ALL CREATURES, GREAT and small, leave tracks and trails behind as they move from the beginning to end of their life spans. Sometimes, it is tracks along the trail, other times, evidence left behind with only bones and fur to tell the story and still other times, merely by the pattern of their actions. It has been thus since the dawn of dinosaurs.

Perhaps my favorite example of a trail left behind in the outdoors came from, who else but the Honorable Mr. President of the Old Duck Hunters Association Inc. “Hizzonor,” in an Old Duck Hunters Association story by Gordon MacQuarrie, points out a trail in a dirt road to the junior member of the association — a trail made after a long, hot hunt in the northern woods just south of Superior. 

Trudging down this dusty road one hot autumn day, after an afternoon of brush busting for partridge, Mr. President summoned MacQuarrie to the center of the road to look at something. Pointing, Mr. President asked “You know what made that track?” MacQuarrie responded “No sir.” To which Mr. President answered “That’s where my tail has been dragging.”

That may have been in jest, but in the world of wildlife, the mark of a tail dragging oftentimes points out the story of an animal that has made its way along a dusty track or a snow covered landscape.

Tracks of a weasel or ermine as the critter is known in the winter when it changes to a snow white color, oftentimes leave evidence of a tail dragging behind. So, too, does the common field mouse leave the marks of its tail dragging behind in the snow. I have seen such tracks often while skiing or snowshoeing along groomed trails with a fresh dusting of powdery snow covering them or in the depths of an untrammeled piece of woods where no one else has passed since the first snowfall of the season.

Along a lakeshore, especially in an area where a creek enters or departs the body of water, another wild critter oftentimes leaves a trail that tells of nothing more than the pure joy of being a wild and free animal playing in its woodland home.

The trail of otters sliding down steep banks and hills onto the frozen surface of a lake or the open water created by moving water of a creek is unmistakable and whenever I come upon such a trail, I can’t help but stop and chuckle to myself as I see in my mind’s eye the trail of a single otter or even an entire family of the furry critters acting like school children on a playground during recess. Never mind that the entire piece of the outdoors where they live is one big playground for otters.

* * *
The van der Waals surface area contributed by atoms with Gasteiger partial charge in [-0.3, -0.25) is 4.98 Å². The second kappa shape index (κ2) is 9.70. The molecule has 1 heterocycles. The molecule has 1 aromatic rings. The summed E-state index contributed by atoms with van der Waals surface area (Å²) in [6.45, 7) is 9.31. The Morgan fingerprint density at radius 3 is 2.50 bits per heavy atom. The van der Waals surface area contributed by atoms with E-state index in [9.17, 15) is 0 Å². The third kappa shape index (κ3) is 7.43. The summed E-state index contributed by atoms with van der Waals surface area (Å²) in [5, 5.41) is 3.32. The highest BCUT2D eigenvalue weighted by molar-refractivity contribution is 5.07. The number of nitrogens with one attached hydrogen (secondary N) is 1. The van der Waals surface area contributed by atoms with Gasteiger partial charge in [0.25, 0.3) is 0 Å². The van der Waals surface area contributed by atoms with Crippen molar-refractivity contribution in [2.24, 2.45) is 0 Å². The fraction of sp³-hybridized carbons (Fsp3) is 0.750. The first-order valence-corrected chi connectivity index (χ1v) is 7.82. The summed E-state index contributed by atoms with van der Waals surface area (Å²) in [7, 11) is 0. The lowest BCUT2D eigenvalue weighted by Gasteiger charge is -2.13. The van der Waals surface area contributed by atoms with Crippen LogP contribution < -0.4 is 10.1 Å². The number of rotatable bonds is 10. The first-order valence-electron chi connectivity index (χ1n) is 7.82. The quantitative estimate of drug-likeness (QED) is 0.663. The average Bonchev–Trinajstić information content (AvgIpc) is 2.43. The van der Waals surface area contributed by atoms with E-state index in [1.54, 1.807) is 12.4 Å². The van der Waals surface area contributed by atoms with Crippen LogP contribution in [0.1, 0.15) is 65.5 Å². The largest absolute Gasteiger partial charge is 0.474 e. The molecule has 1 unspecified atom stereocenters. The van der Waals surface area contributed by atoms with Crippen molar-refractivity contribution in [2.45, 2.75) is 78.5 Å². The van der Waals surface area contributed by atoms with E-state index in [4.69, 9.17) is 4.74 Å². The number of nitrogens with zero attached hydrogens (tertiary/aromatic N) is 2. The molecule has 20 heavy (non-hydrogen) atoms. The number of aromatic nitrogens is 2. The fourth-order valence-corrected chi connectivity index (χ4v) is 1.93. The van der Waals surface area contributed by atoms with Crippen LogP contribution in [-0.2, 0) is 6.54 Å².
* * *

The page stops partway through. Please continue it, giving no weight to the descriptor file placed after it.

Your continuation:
There are times when even winged denizens of the woods leave a trail for the observant passerby to see. The trail will be a short one, but in the space where it lies, perhaps a circle of just a few feet in diameter, there is a story to read.

The winter landscape is a harsh one for the wild critters who live in it and when it comes to birds of prey, the short trail they leave is often a trail of death for the animals which become a meal for a predator.

This brings to mind just such a short trail, if you will, I once found while bushwhack skiing in the Frank Lake area. Working my way down a slope into a semi-open valley, I came upon a place where a snowshoe hare met its end. The story of the trail was plain to see.

There was the point of impact where the raptor, most likely an owl, slammed into the hare as it tried to race for cover in an oh so close, but oh so far away clump of thick hazel brush. I could clearly see imprints of wings spread wide in the snow as the bird clamped the hare in a death grip. There was scattered blood and bits of tufted fur left behind as the bird left its final liftoff tracks of the trail.

As I wander the woods, whether in winter when tracks are oftentimes easiest to spot and read or in the remaining three seasons when it takes a keener eye to spot a woodland trail, I find those trails and as I walk along a piece of woods through which they run, I see in my mind the animal making the tracks and for what purpose it was leaving behind a trail.

The tracks of white-tailed deer are among the easiest to find. Whether in snow or soft earth, the tracks a deer leaves behind with its sharp hooves tell a story that almost anyone, experienced in the outdoors or not, can read. 

The trail might be that of a wandering deer in search of shrubby browse or acorns to fill its belly. In winter, when food supplies may be limited by deep snow, it is easy to read the trail of a hungry deer by looking at small maple seedlings with tiny branches clipped off raggedly or it may be a swath of cover in a stand of dense oak where deer have pawed up a brown carpet of leaves in search of acorns to munch.

A buck in rut leaves more than hoof prints behind to tell the story of its trail. Ground litter pawed to bare ground is a telltale sign on the trail of a rutting buck telling any doe in heat within its territory that he is the king of that particular realm and shortly thereafter in a meeting with her they together will produce the progeny to carry on their line.

Turkey tracks along a sandy logging trace are among my favorite trails to follow. That and the areas where they, like deer, tear up a large patch of ground cover in oak country as they seek out nutritious acorns. 

Wherever I roam the woods, there are trails to follow, whether they be those of a beetle working its way along the underside of a piece of fallen bark that one time covered a rotting popple trunk or those of a bear or a wolf, the story of the trail is one of great interest, a story that can be written in any way the imagination of the viewer wishes it to be.

I guess the important thing is to get out there where the wild creatures are, whether in a backyard or in the depths of the forest, and read and enjoy the stories trails will tell.